Is the small stuff important?

by seangljacobs

Part of the New Guinea Commerce Winners Don’t Cheat Series.

By Sean Jacobs

Young people will often hear conflicting advice about whether the ‘small stuff’ is important. As a schoolboy, for example, I was encouraged to think about the ‘big picture’. But I also recall being told I should focus on the ‘day to day’ and ‘not get too carried away’ with the larger elements beyond my immediate control. This applied to everything from personal finance tips like saving through to advice on how to advance professionally.

Without approaching these two bits of advice with some experience, however, they can be intensely confusing. What is the ‘small stuff’? We usually take it to mean the tiny inconsequential matters chewing up our time at the expense of focusing on big deliverables. The financial advice guru Ramit Sethi provides a great example about sweating the small things when trying to save money:

It’s easy to talk about cutting back on lattes, disabling the oven light to save $0.03 over 2 years, and never ordering appetizers. Great! You’ll save $11,000 in 30 years and hate yourself every day of your life.

None of us wants to live like a penny pincher. Do you really want to know how to make your own laundry detergent and save $0.32/year? Who wants to live like that?

It’s much easier, he says, investing early, focusing on getting a dream job, starting a side business or optimising your credit. In other words moving away from the ‘small stuff’ and focusing on ‘big wins’.

Young Australians will hear a similar philosophy in the professional arena. ‘Don’t get beaten down by the minutiae of the day-to-day life’. ‘Get used to imperfection’. And, as the title of the late Richard Carlson’s bestseller suggests, ‘Don’t Sweat the Small Stuff’.

Indeed, there’s a great deal of benefit in thinking this way. But I’ve also found that the day to day also matters a great deal. I can recall a few times, in fact, when ‘not sweating the small stuff’ put me in a bit of bother and led to lousy outcomes.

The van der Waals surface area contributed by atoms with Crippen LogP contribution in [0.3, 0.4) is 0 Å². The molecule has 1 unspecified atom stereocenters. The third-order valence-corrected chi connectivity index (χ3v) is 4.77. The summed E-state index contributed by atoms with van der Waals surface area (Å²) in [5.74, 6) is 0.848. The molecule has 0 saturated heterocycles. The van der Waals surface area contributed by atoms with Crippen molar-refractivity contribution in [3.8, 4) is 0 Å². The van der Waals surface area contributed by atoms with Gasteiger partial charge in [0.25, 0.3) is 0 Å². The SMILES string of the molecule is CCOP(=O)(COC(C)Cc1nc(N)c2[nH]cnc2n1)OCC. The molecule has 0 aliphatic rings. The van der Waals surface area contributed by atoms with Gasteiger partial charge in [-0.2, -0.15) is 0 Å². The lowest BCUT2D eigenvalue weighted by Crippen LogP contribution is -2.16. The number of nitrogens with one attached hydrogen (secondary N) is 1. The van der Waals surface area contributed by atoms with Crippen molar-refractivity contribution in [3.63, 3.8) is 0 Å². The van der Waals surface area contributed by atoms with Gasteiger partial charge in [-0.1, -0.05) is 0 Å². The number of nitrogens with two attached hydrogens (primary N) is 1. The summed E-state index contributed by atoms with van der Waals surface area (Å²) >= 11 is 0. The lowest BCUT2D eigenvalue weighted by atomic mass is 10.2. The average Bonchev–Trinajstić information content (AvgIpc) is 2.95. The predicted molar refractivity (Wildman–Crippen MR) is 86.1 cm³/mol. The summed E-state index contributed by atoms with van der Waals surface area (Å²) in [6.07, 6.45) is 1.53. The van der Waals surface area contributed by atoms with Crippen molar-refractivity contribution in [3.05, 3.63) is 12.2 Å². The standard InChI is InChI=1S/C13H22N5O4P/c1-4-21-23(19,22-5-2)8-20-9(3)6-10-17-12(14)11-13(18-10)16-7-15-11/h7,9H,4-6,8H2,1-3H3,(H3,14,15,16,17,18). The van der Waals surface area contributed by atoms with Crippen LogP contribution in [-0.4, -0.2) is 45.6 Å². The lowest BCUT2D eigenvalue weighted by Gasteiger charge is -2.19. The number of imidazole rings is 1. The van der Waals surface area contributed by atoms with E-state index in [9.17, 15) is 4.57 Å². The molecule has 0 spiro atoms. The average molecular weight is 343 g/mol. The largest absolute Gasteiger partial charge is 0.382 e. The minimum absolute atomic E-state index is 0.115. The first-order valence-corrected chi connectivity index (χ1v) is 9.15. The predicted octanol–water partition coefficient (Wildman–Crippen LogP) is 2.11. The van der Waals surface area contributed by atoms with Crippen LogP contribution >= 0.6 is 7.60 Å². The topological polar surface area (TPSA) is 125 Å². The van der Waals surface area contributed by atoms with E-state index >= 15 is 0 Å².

First, I thought such advice meant being careless about minor details. When writing assignments or other professional documents (cover letters, briefs etc) I thought that a mistake here or a mistake there wasn’t worth much – the big picture took precedence over the seemingly minor. That was until poor grades and red marks came back all over my work.

In another example, when working for the United Nations (UN), I remember not doing a small piece of work in the lead up to a regional policy workshop. It’s not that the task didn’t come up – I thought about it regularly. But I carelessly left it alone. My supervisor, as you can imagine, wasn’t impressed.

Clearly, as these examples show, I was incorrectly interpreting the small stuff. These tasks, although seemingly minor, were actually incredibly important in the wider scheme of things. I’ve discovered that this comes from understanding where both big and small things matter. By thinking with the end in mind, for example, or understanding where my efforts properly fitted into the wider picture, I could now see where the small pieces of the puzzle became critical.

The professional term for this is called ‘strategic thinking’ and, as one manager explained to me, it’s what it takes to start emerging upward in the workplace. Knowing where your efforts fit in requires the right balance of vision and, ultimately, plain old experience. Had I gone through school or university again I would’ve sweated small details like my assignments or the written work I was given. And, when confronted by even a small amount of responsibility, like organising that UN workshop, I would’ve gone at it harder and not let anyone down. ‘If you can’t be trusted with small matters,’ asks US Supreme Court Justice Clarence Thomas, ‘how can you be trusted with important ones?’

And you don’t have to wait for such learning experiences to come to you. If you want to know what’s down the road, as the saying goes, ask the person who’s coming back. Enlist your supervisors, mentors and others around you to help canvas the bigger picture. You can even learn a great deal from people who do the wrong thing. This will make it much clearer on where you can add value and enrich your contribution. It’ll also make even mundane tasks tolerable and help you move up the ladder. Both the big and the small stuff matter.

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